The EV transition is going to require major investments across the board if it stands a chance — investments in domestic EV production, a robust charging infrastructure, and, most importantly, mining capacity. The latest report from industry insiders and investors, UP Partners, is equal parts optimistic and pessimistic about the next few years: on the one hand, EVs are on track for mass adoption in the world’s biggest auto markets. But on the other, that trajectory is going to strain our current modest supply of raw materials and battery metals.
It looks like EVs are stuck between the extremes of projected demand and the actual supply of resources needed to see major markets through the transition. In order to produce the EVs the U.S. and China plan to make by the end of this decade, the global industry will need three times the lithium currently available.
The Moving World report estimates we’ll need over two million tons of lithium carbonate to satisfy demand. And while lithium is the focus of most studies, an overall lack of raw materials that include nickel, cobalt and lithium does not bode well for the switch to EVs. A deficit of all three is looming ahead.
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What we have is a Catch-22 whereby the proliferation of EVs will ironically become a problem as resources are used up. As we reported earlier, the price of lithium increased by 800 percent in two years, from 2020 to 2022. The high price of battery metals and other materials is just indicative of their scarcity.
Before we split hairs about estimates, or projected demand (because I’m also suspicious of reports that speculate), we should note the projections are pretty solid. The report bases these on the premise that any new technology gains critical mass after surpassing an adoption rate of five percent— which EVs have now done in the U.S. and China. The report adds that the current adoption rate will see EVs make up 50 percent of all car sales in America well before 2030.
All that fluff from manufacturers about the glorious EV future wasn’t just fluff, after all. And yet, one of the biggest stumbling blocks to EV proliferation will be EVs tripping over each other for raw materials, unless the U.S. and other countries can bolster their mining capacity, which can take over a decade.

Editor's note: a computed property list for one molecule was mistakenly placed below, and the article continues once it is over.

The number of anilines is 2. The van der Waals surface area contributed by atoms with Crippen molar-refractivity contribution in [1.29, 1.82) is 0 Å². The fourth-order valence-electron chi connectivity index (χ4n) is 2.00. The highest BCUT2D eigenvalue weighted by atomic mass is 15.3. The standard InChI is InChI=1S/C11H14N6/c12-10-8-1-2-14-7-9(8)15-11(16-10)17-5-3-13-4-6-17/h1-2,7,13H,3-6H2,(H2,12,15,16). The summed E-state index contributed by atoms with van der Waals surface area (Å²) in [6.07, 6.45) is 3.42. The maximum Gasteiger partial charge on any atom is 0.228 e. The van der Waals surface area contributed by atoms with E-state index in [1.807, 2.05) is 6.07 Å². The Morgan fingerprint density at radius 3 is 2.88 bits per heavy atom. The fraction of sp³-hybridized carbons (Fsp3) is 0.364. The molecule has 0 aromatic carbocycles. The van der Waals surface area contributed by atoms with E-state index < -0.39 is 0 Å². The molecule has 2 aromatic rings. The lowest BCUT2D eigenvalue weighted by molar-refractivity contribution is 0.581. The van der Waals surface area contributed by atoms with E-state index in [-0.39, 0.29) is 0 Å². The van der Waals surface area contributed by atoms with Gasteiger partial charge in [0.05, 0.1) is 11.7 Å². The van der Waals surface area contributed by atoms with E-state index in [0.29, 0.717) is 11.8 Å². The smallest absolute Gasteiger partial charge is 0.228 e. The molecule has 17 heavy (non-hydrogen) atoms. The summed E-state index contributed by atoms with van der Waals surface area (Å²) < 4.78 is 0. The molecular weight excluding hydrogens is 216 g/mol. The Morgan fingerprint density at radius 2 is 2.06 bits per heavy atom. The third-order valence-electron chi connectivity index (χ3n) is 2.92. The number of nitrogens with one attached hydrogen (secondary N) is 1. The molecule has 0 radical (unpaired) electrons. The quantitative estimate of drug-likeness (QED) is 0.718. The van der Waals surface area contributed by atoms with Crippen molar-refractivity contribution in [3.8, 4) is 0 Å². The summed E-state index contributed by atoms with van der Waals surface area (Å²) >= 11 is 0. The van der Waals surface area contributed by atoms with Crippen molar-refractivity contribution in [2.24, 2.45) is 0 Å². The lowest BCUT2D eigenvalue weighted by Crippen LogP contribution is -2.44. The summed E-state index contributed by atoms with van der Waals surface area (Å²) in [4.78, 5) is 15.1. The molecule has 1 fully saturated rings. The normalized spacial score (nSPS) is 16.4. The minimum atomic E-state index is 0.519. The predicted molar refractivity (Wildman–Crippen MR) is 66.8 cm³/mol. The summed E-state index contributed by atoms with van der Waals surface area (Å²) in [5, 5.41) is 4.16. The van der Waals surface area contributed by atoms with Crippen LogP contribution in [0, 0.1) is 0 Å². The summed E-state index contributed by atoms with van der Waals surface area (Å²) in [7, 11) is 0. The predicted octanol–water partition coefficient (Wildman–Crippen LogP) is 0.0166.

Of course, it’s not all bad news: there are a couple of things that can help mitigate the world’s lack of resources. Greater energy density in new battery packs can help balance out a lack of materials — unless people take dense battery packs as an invitation to demand greater range.
Another way to get around the limited supply is by making sure the auto industry becomes much more efficient when it comes to recycling. One of the benefits of more EVs on the road, is that there will also be more EVs coming off the road into landfills where their parts can be harvested.
A circular economy could yield a good chunk of the missing materials. The Moving World report estimates China “generated some 500,000 metric tons of used lithium-ion batteries” in 2020. By 2030, that number will balloon to about two million metric tons per year.
The report goes on to say that materials recycling will be spearheaded by startups. Right now, just five percent of used lithium batteries are being recycled, so that means a staggering 95 percent of used batteries are going unused. That leaves the proverbial barn door open for automakers and governments around the world to step in and start recycling. At least in the meantime, while those battery metal mines in America and beyond go online.